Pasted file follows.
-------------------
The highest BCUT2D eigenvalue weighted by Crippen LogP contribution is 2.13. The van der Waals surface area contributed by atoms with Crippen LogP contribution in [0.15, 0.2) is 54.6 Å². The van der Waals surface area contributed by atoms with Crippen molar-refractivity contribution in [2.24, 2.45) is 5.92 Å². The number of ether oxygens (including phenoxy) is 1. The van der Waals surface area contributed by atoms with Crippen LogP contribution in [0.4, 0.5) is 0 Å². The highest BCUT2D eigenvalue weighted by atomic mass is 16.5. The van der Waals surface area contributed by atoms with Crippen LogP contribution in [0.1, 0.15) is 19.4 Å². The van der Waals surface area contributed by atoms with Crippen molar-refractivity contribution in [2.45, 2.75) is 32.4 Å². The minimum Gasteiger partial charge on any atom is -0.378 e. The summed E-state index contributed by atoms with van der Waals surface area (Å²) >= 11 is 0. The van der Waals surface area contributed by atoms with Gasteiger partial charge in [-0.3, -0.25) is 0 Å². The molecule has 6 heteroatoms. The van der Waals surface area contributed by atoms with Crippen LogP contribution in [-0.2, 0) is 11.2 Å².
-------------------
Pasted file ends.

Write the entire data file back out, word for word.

The highest BCUT2D eigenvalue weighted by Crippen LogP contribution is 2.13. The van der Waals surface area contributed by atoms with Crippen LogP contribution in [0.15, 0.2) is 54.6 Å². The van der Waals surface area contributed by atoms with Crippen molar-refractivity contribution in [2.24, 2.45) is 5.92 Å². The number of ether oxygens (including phenoxy) is 1. The van der Waals surface area contributed by atoms with Crippen LogP contribution in [0.4, 0.5) is 0 Å². The highest BCUT2D eigenvalue weighted by atomic mass is 16.5. The van der Waals surface area contributed by atoms with Crippen LogP contribution in [0.1, 0.15) is 19.4 Å². The van der Waals surface area contributed by atoms with Crippen molar-refractivity contribution in [2.45, 2.75) is 32.4 Å². The minimum Gasteiger partial charge on any atom is -0.378 e. The summed E-state index contributed by atoms with van der Waals surface area (Å²) >= 11 is 0. The van der Waals surface area contributed by atoms with Gasteiger partial charge in [-0.3, -0.25) is 0 Å². The molecule has 6 heteroatoms. The van der Waals surface area contributed by atoms with Crippen LogP contribution in [-0.2, 0) is 11.2 Å².